thomas szasz - notes

thomas szasz - notes - Group Project [Sociology] Notes by...

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Group Project [Sociology] Notes by Ross Avilla (4-27-03) Book Information: Author: Thomas Szasz Title: Primary Values and Major Contentions: An Introduction to the Writings and Thoughts of America’s Most Controversial Psychiatrist Editors: Richard E. Vatz and Lee S. Weinberg Published: 1983 by Prometheus Books (Buffalo, New York) Notes from Ross about these notes: I centered my notes around quotes that I took from the book. I did this for a few reasons. That’s pretty much the way I normally take down book-notes, and it gives me a good opportunity to explain the main concepts in the book while being able to list functions and dysfunctions pertaining to those concepts. Furthermore, it gives you some quotes to work with in case you want to put them in the paper. I’ve ordered the quotes so the ones that are similar to each other are lumped together. Another thing I should mention is that I used quotations around a lot of words like “mental illness”, “sick” and “treatment”, because these usually pertain to words that are symbolically misinterpreted and misused when it comes to mental illness. The phrase “mental illness” itself is especially like this, because, as Szasz put it, “‘mental illness’ is a myth”. Anyway, I hope these notes give you a lot of helpful information on what to write in the essay and if you have any questions about anything in here e-mail me at Psychanitar@aol.com (and please put in the subject line something like “about sociology class” or “about group project” so that I don’t accidentally delete you message). Example of how these notes go: I) Header a. Explanation of the main topics behind the quote i. The quote itself 1. List of the functions and dysfunctions for either the patient, the psychiatrist, or society pertaining to what is said in the quote I) General Theory and Statements Made by Szasz About “Mental Illness” a. Szasz’ main point throughout the book was that “mental illness” is a misconception and that it isn’t a “sickness” at all. In actuality, “mental illness” is just a different way from living then what is expected of us by society’s norms. To use an extreme example, if someone takes a wiz at the dinner table, it isn’t because they are “sick” and need to be “treated”, it’s merely because they don’t live up to the our society’s set norms and limits on our behavior. It is their choice to urinate on their poor dinner guests and just because we see that choice as being the wrong one doesn’t give us the right to “treat” them as if they are “sick”. That example was a pretty ridiculous, but you get the picture. i. Quote: “mental illness is a metaphorical disease: that bodily illness stands in the same relation to mental illness as a defective television set stands to a bad television program. Of course, the word ‘sick’ is often used metaphorically. We call jokes ‘sick’, economics ‘sick’, and sometimes even the whole world ‘sick’; but only when we call minds ‘sick’ do we systematically mistake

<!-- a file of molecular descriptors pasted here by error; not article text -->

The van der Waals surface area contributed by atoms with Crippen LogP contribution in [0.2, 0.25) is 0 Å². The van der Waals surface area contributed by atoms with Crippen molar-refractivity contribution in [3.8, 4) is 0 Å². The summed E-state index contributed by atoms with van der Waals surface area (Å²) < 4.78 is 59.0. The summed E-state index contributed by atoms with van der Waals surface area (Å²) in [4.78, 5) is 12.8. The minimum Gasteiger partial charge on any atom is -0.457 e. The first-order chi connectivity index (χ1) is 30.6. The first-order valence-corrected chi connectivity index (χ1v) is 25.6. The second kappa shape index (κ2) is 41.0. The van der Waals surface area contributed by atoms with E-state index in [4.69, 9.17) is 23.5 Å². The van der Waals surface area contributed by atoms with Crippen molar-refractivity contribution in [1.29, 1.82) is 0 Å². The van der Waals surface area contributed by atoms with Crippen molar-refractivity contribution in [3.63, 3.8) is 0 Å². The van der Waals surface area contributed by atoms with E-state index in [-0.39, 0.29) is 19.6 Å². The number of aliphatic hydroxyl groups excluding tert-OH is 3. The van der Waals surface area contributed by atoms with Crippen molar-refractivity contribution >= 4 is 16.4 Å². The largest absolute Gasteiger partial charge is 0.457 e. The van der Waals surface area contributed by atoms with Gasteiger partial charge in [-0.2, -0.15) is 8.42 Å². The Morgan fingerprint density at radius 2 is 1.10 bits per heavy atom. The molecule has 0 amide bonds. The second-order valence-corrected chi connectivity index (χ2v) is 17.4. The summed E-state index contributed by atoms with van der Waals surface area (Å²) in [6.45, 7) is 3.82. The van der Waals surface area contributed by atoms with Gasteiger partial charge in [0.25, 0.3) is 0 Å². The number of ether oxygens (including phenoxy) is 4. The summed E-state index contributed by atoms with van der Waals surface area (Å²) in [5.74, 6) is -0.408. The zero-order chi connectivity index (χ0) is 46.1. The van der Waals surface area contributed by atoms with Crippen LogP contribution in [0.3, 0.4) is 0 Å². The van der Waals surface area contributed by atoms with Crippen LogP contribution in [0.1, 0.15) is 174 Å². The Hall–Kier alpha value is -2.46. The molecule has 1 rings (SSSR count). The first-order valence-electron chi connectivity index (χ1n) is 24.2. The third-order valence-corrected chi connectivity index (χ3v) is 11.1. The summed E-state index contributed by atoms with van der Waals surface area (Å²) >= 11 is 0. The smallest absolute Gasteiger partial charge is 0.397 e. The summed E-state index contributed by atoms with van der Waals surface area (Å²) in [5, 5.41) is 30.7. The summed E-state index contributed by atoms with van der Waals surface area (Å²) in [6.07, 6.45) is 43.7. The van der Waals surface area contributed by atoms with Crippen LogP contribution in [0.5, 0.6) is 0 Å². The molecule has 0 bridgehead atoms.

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thomas szasz - notes - Group Project [Sociology] Notes by...

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